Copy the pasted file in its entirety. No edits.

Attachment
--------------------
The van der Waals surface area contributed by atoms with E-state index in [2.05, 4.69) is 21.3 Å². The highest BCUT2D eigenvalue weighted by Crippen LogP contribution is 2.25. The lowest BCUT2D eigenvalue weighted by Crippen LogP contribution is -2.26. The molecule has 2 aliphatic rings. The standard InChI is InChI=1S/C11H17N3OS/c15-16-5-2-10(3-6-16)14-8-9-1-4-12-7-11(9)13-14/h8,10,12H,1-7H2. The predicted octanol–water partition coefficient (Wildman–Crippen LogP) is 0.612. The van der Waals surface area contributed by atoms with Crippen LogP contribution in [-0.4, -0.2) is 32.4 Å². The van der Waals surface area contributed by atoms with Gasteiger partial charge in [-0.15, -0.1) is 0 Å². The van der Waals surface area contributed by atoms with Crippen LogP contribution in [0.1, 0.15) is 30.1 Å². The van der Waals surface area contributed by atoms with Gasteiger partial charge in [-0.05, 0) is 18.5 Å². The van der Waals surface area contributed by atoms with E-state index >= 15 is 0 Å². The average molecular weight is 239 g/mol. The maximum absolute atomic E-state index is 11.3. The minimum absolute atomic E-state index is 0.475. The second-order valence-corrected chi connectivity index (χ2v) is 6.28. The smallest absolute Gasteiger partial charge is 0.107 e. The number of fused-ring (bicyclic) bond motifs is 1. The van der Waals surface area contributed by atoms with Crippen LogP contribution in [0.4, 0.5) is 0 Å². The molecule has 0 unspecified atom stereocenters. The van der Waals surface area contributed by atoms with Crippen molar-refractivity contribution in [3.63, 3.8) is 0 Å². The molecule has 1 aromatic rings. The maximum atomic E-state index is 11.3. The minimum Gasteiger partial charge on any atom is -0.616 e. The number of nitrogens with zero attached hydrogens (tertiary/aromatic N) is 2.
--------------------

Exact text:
The van der Waals surface area contributed by atoms with E-state index in [2.05, 4.69) is 21.3 Å². The highest BCUT2D eigenvalue weighted by Crippen LogP contribution is 2.25. The lowest BCUT2D eigenvalue weighted by Crippen LogP contribution is -2.26. The molecule has 2 aliphatic rings. The standard InChI is InChI=1S/C11H17N3OS/c15-16-5-2-10(3-6-16)14-8-9-1-4-12-7-11(9)13-14/h8,10,12H,1-7H2. The predicted octanol–water partition coefficient (Wildman–Crippen LogP) is 0.612. The van der Waals surface area contributed by atoms with Crippen LogP contribution in [-0.4, -0.2) is 32.4 Å². The van der Waals surface area contributed by atoms with Gasteiger partial charge in [-0.15, -0.1) is 0 Å². The van der Waals surface area contributed by atoms with Crippen LogP contribution in [0.1, 0.15) is 30.1 Å². The van der Waals surface area contributed by atoms with Gasteiger partial charge in [-0.05, 0) is 18.5 Å². The van der Waals surface area contributed by atoms with E-state index >= 15 is 0 Å². The average molecular weight is 239 g/mol. The maximum absolute atomic E-state index is 11.3. The minimum absolute atomic E-state index is 0.475. The second-order valence-corrected chi connectivity index (χ2v) is 6.28. The smallest absolute Gasteiger partial charge is 0.107 e. The number of fused-ring (bicyclic) bond motifs is 1. The van der Waals surface area contributed by atoms with Crippen LogP contribution in [0.4, 0.5) is 0 Å². The molecule has 0 unspecified atom stereocenters. The van der Waals surface area contributed by atoms with Crippen molar-refractivity contribution in [3.63, 3.8) is 0 Å². The molecule has 1 aromatic rings. The maximum atomic E-state index is 11.3. The minimum Gasteiger partial charge on any atom is -0.616 e. The number of nitrogens with zero attached hydrogens (tertiary/aromatic N) is 2.